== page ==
Those first weeks at Rainbow Corner, Rose was more carefree than careful. The nights all seemed to merge into one delightful whole of dancing with appreciative servicemen who all told her that she was beautiful. Then she’d go down to Dunker’s Den in the basement and let them order her doughnuts, sometimes waffles, occasionally thick American-style pancakes and always Coca-Cola. Each time, Rose pretended that it was her absolute favourite thing in the world. It was a tiny sacrifice that seemed to delight each and every one of her dance partners. She couldn’t help write letters home like Phyllis or listen quietly to their confessions, then offer soft words of comfort like Maggie did, and Lord knows she’d never be able to flirt like Sylvia, but after a few weeks Rose could jive like she’d been born to it and gratefully gulp down a glass of Coca-Cola like it was cold spring water on a parched summer’s day.
commentary: This is a good, honest enjoyable novel, with parallel plots in contemporary times and in the 1940s. It’s nicely structured and worked out, following the lives of two women – different, but with some points of contact in both their character and their stories.
But it’s the WW2 homefront strand that really sold it to me. It’s an era that fascinates me (see this blogpost on the subject of the homefront in literature) – and it clearly fascinates Sarra Manning as well. A big feature of the book is Rainbow Corner (as above) – a drop-in centre for US soldiers passing through London on the way to the war. Allegedly, those running the club in Piccadilly had ‘thrown away the key so they were always open for anyone who need a place to go.’
Rose is very young, and has run away from home for the excitements of wartime London, and ends up as one of the volunteers who help out the US servicemen in the ways described above. She is a great character – not a goody-goody, nor promiscuous, but somewhere in between. She is very sharp and smart and human. She also has an excellent interest in her clothes, though (very unusually) I decided to concentrate on pictures of the life of the time, rather than what she wore, for this blog entry. Sarra has obviously done a massive amount of research on the topic of Rainbow Corner and I felt she did a fantastic job of making you understand what it would have been like: and the balance that the young women wanted to help the war effort, but were also really seeing life and having a good time. The scene when the club closes down at the end of the war was immensely real, and affecting. I thought ‘yes, I believe that is what it was like to be there that day.’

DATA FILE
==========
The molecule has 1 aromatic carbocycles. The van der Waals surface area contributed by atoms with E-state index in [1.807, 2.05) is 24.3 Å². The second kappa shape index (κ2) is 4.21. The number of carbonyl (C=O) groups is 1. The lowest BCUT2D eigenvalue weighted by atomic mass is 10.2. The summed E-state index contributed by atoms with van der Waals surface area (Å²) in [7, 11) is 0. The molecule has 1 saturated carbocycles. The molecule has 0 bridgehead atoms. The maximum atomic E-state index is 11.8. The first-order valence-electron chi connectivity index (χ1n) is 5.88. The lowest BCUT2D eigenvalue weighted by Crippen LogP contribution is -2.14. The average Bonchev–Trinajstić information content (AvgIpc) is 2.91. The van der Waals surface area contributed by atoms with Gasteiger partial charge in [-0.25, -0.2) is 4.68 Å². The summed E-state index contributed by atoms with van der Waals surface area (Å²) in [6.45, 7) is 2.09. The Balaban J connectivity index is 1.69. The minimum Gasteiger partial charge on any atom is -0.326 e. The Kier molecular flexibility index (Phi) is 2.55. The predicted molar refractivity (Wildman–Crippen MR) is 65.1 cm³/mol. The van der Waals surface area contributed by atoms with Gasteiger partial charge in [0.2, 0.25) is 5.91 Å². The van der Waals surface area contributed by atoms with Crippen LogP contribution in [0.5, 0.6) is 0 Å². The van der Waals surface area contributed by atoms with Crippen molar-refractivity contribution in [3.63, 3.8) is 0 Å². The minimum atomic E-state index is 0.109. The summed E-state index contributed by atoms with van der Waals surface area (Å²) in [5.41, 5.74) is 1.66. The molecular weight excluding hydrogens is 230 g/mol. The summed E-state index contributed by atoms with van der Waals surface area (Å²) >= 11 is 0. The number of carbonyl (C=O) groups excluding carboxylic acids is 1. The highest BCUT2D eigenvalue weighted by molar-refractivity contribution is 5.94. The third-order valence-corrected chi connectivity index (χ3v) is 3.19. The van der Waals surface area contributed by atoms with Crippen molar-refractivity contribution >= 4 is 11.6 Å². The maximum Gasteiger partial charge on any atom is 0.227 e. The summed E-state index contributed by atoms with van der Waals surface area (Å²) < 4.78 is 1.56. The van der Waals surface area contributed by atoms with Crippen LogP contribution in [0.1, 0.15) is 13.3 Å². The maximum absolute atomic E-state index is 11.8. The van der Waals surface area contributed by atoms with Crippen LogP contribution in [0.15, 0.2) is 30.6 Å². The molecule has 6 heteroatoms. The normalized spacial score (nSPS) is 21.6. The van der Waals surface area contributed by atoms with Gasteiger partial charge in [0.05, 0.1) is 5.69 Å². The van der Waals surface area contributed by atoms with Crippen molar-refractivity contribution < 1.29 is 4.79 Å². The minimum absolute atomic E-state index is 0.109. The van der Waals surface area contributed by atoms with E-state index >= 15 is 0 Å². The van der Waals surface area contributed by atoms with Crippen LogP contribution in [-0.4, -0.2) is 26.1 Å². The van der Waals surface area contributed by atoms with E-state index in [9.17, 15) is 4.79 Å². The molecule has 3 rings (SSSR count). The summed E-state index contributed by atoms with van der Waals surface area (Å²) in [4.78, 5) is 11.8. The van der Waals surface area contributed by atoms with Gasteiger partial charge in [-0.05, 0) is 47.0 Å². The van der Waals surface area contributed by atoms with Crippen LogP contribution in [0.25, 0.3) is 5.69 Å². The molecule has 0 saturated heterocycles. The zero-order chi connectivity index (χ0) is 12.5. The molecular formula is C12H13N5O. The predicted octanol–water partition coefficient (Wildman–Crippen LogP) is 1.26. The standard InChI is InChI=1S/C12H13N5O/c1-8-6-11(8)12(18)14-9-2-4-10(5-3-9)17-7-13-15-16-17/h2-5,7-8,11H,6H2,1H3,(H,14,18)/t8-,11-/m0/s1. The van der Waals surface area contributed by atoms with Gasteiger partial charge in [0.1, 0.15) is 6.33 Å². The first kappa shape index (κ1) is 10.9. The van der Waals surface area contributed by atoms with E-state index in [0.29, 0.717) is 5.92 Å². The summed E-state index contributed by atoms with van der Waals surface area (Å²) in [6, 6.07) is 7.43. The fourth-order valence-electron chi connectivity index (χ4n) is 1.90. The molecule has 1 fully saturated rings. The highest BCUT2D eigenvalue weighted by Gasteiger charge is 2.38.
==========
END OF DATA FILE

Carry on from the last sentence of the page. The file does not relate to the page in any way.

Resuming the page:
So the top picture shows Rainbow Corner, the second one shows a jiving couple in another dancehall in the 1940s. The tea drinkers are at a different, similar, establishment – the Eagle Club Dormitory in Kensington.
Two of the pictures are from the Imperial War Museum’s collection. They are very generous with their images, so I respect that and have held back from showing some other pictures that I would have loved to use, but which require a licence. I strongly recommend you go and look at them if you have any interest (looking on the IWM website is perfectly legal, it is reproducing them that I won’t do.)
- This is a colour photo of the pavement outside Rainbow Corner, taken from above, a strange and haunting image of people going about their lives in wartime, and with the added and very unusual bonus of colour.
- This one is the outside of the club.
- And here is a picture of a US serviceman at the Rainbow Club, showing a young boy how to dunk doughnuts.
- This picture shows some of the US airmen in front of their bomber, which they had named after Rainbow Corner.
Anyone interested in wartime life in London will very much enjoy this book.